June, 2012 Archives

Road To Nowhere

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June 22nd, 2012

Along about the time we saw the same country inn for the third time, we knew our route through the Canadian hinterlands needed a radical adjustment. I’m not saying the place wasn’t nice; the first time by we actually made a potty stop there and picked up a present for our 80-year-old uncle’s surprise party. […]

Along about the time we saw the same country inn for the third time, we knew our route through the Canadian hinterlands needed a radical adjustment. I’m not saying the place wasn’t nice; the first time by we actually made a potty stop there and picked up a present for our 80-year-old uncle’s surprise party. The second and third pass, however, began to get monotonous. It felt like we were stuck on a roundabout with Chevy Chase in that old European Vacation movie. “Look kids … Big Ben,” he said over and over and over again.

Do we dare risk the exorbitant roaming fees and switch on my phone, or should we just call it a night and stay at the by now all-too-familiar inn by the river? My uncle’s party won out and we made some calls and texts to our much wiser cousins. Although our final resting place, this motel with the secret underground entrance for mosquitoes, is a far cry from the gourmet B&B over in … well, somewhere.

But here’s the thing, that five hour excursion that swelled to eight plus hours (simply because we were warned about some supposed “construction”), was one of the best road trips I’ve had in a long time. My mother, my brother and my aunt-who’s-really-more-like-a-cousin made the trek fun, soulfully enriching and dare I say, exciting?

I think it’s partially because I just let go and went with the flow. The only agenda we had was to get to Tobermory, Ontario before sundown. And seeing as how we just passed the Summer Solstice, daylight was on our team. I drove the whole way with my three navigators offering various interpretations of what “turn right” means. We got here though, and that’s what matters.

Oh, and it was a blast. A random suggestion from my brother that we hadn’t been to a certain spot since we were kids led us to a beautiful lunch overlooking a Lake Huron sporting three or four different shades of blue just for the occasion. My bro paid for all of us so that made it even better. Meanwhile, the practical cousins got carryout Tim Hortons. They make sandwiches, eh?

My cousin/aunt filled us in on her conquering another round of cancer while my brother and I, survivors both, nodded knowingly. Lest you think the entire car was filled with bad-ass cancer killers, my mom had no war stories to share. That is until she reminded us she’s pre-leukemic and will soon be on medicine for the rest of her life. Boy, did we feel lousy for not letting her join our club originally. Well-played Mom, well-played.

I feel very close and intimate with some amazing people and good fortune has let me be related to them. Up here in faraway Canada, when the mosquitoes are thin enough to allow a wireless signal to sneak in, I notice my daughter back home has tweeted a mysterious, yet heartfelt family > everything. I don’t know what led her to tell the Twitterverse that family is greater than everything, but I agree without even knowing why.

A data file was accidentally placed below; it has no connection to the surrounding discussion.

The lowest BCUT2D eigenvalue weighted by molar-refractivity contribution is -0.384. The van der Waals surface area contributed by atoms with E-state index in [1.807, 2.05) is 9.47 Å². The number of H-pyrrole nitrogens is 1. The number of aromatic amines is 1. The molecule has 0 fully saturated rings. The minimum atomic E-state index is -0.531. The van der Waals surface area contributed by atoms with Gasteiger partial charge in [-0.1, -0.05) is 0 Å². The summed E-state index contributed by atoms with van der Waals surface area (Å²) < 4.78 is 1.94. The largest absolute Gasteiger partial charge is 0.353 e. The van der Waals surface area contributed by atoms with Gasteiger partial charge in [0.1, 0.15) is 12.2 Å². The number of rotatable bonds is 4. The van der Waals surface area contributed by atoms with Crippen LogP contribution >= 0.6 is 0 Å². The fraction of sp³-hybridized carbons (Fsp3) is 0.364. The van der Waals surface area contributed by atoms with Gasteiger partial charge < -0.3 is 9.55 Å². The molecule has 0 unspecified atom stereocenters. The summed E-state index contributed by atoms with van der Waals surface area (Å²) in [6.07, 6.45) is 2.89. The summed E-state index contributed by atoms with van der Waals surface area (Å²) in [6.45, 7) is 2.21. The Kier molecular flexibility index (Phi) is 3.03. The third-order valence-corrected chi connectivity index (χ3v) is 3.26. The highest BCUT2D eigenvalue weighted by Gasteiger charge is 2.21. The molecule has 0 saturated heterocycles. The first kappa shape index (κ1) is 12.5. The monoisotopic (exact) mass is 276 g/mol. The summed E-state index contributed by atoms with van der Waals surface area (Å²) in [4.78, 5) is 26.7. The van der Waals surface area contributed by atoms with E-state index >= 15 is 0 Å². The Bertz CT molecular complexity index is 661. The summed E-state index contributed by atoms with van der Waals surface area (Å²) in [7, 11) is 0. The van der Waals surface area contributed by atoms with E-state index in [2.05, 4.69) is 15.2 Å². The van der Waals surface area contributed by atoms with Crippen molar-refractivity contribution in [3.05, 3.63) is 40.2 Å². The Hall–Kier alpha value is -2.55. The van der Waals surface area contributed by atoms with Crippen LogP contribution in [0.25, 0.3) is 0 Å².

Tomorrow is my uncle’s surprise party, then I hop in a car with the more responsible cousins and head back home. I’ll do my best to point out possible detours and maybe a long lunch somewhere along the road less traveled.

I’ll be home in either five hours, eight hours, or if I’m lucky, sometime by the Winter Solstice.

As our buddy Robert Frost said:

“Two roads diverged in a wood, and I,
I took the one less traveled by,
And that has made all the difference.”

Don’t Touch That Dial

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June 13th, 2012

It’s a sad state of affairs when a fine, upstanding citizen like myself becomes known, more and more, for potty humor. I don’t know whether it’s appropriate or not to call my work “scatological humor” and I don’t feel like looking it up either. I’m pooped. Ugh, sorry. I tried explaining to the brilliant Meg […]

It’s a sad state of affairs when a fine, upstanding citizen like myself becomes known, more and more, for potty humor. I don’t know whether it’s appropriate or not to call my work “scatological humor” and I don’t feel like looking it up either. I’m pooped. Ugh, sorry.

I tried explaining to the brilliant Meg Cramer at Michigan Radio that until now, my biggest accomplishment as a man of letters was the story I wrote about my dog passing waste in the backyard. (If you clicked on that link, you’re part of the problem.)

We had just recorded a delightful five-minute piece about, ahem, urine and I was attempting to tell her that my writing abilities really do extend beyond bodily functions. She smiled and edged almost imperceptibly toward the door.

http://www.readthespirit.com/rodney-curtis/wp-content/uploads/sites/14/2013/03/wpid-rcRadio.jpgClearly, she knew what she was getting herself into. To wrap up Michigan Radio’s Cancer In The Environment series, she wanted to look at the ways some people cope with their illnesses. Humor was my coping mechanism and in my defense, she was the one who chose the urine story, saying something like it would make her year to get a “golden shower” joke on the radio.

It seems this needs a quick disclaimer like they do on Car Talk: “Even though Diane Rehm will hang her head in shame if she hears my essay, this is Public Radio.”

The segment will air sometime in July and, believe me, I will send out every type of notification imaginable before it runs. I’ll even use Twitter, which I don’t always fully understand. But the latest follower of my tweets will already know about it. She made my voice sound like honey lavender on a warm scone, which is great unless you have a gluten allergy. Here’s what she unbelievably tweeted moments ago: “Just spent 30 hilarious minutes in the @MichiganRadio studio with @rcurtis #ILoveRadio”

I Love Radio too, Meg. Thank you so much for letting me “go public” with my story.

(Okay, I couldn’t stand it. Looking up “scatological,”
I find it’s only in reference to doodoo. Oh crap.)